The ends of the article are then sealed in order that the core 10 is enclosed, and preferably entirely surrounded, by the material of the foam sheath 14. The sealing can be done in a conventional manner, such as by contacting the foam sheath ends with a torch or hot brand 30, which at least partially melts the sheath ends so that they encapsulate the core 10. In the sealing method illustrated in FIG. 7, the end of the element to be finished is forced into a conical end-shaping device 32, which compresses the foam sheath material together over the end of the core 10. The end of the conical end-shaping device is left open, and a hot brand 30 is inserted into the open end to partially melt and seal the end of the element 16 to encapsulate the core 10. Although described as being conical, it is to be noted that any shape or device for compressing the foam sheath can be used within the scope of the instant invention. By using the material of the foam sheath 14 to seal the ends of the element, the need for thermoplastic end caps such as those described in the Fox, et al. patent can be obviated. The finishing process is likewise performed on the other end of the rod-like element, either simultaneously with or subsequent to the finishing of the first end.
The above-described method thus can rapidly produce a number of foam-covered rod-like articles 32 (as shown in FIG. 8) using only a minimal number of production steps. The thus-produced article has enhanced safety over prior art structures due to the rounded core ends, the core being recessed within the foam sheath, and the complete encapsulation of the core by the foam sheath. Furthermore, because the foam sheath is extruded to the flexible core (as opposed to being produced as separate subsequently joined elements), the foam sheath can closely surround the core, and the extra space which is required in the prior art foam tube and wire core assembled devices is neither needed nor produced. In addition, it has been found that the adhesive which is coated on the core becomes integrated into a radially inner portion of the foam sheath during the extrusion process, thereby providing a durable and strong securement of the core and sheath.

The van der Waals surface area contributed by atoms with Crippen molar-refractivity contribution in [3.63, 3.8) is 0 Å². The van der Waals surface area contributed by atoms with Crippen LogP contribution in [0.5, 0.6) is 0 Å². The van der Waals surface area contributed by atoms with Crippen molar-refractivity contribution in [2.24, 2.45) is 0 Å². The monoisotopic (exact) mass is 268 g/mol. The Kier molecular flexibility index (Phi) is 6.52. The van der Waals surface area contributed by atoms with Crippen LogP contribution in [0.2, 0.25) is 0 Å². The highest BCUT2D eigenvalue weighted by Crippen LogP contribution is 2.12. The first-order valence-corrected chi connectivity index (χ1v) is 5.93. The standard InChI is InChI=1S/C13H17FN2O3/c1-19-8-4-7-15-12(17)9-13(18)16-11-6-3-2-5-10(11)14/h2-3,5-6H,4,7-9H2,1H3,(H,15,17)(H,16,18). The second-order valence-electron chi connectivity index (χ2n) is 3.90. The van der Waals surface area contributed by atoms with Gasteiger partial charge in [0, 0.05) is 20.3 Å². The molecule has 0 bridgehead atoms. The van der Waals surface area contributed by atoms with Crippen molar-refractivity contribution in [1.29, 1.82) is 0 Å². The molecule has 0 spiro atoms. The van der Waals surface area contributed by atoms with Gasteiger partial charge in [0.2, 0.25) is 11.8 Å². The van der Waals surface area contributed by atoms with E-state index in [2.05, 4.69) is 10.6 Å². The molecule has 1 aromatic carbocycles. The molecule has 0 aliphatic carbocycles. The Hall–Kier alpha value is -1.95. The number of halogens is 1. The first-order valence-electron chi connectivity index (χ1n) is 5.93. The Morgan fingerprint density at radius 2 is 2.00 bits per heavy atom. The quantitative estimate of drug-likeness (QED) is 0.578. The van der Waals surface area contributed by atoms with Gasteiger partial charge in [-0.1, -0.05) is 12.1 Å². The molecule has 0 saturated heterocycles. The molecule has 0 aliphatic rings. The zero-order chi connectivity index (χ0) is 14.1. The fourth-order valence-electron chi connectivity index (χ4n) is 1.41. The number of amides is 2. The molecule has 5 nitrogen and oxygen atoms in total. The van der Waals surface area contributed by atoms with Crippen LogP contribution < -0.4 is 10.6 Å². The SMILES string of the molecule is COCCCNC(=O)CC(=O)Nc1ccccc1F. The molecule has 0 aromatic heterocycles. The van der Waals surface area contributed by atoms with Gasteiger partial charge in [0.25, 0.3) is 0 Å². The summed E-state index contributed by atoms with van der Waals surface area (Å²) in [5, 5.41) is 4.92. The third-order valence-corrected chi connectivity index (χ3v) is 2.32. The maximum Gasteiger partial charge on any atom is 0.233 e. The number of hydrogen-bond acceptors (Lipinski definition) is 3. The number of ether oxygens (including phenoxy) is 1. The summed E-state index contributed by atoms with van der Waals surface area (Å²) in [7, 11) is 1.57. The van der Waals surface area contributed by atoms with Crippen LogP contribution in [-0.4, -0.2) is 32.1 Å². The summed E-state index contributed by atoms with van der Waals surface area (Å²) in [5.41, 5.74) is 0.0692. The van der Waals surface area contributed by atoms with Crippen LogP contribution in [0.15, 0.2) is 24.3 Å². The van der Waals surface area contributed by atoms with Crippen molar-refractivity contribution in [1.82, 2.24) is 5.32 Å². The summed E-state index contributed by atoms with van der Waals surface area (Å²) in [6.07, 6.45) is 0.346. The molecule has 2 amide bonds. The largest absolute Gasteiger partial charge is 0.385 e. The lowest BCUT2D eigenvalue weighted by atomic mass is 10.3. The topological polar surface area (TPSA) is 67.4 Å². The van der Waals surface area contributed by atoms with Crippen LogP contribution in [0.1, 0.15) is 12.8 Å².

Many modifications and other embodiments of the invention will come to mind to one skilled in the art to which this invention pertains having the benefit of the teachings presented in the foregoing descriptions and the associated drawings. Therefore, it is to be understood that the invention is not to be limited to the specific embodiments disclosed and that modifications and other embodiments are intended to be included within the scope of the appended claims. Although specific terms are employed herein, they are used in a generic and descriptive sense only and not for purposes of limitation.
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|U.S. Classification||132/246, 132/273|
|International Classification||B29C44/56, A45D2/18, B29C67/00|
|Cooperative Classification||A45D2/18, B29C67/0044, B29C44/5627|
|European Classification||B29C67/00K, A45D2/18, B29C44/56F|
|Mar 2, 1998||AS||Assignment|
Owner name: PLASTIC TECHNOLOGY, INCORPORATED, NORTH CAROLINA
Free format text: ASSIGNMENT OF ASSIGNORS INTEREST;ASSIGNORS:CAMPBELL, ROBERT L. JR.;FOX, STEVE A.;REEL/FRAME:009020/0466
Effective date: 19980213
|Aug 10, 1999||CC||Certificate of correction|
|Aug 8, 2002||FPAY||Fee payment|
Year of fee payment: 4
|Aug 11, 2006||FPAY||Fee payment|
Year of fee payment: 8
|Aug 11, 2010||FPAY||Fee payment|
Year of fee payment: 12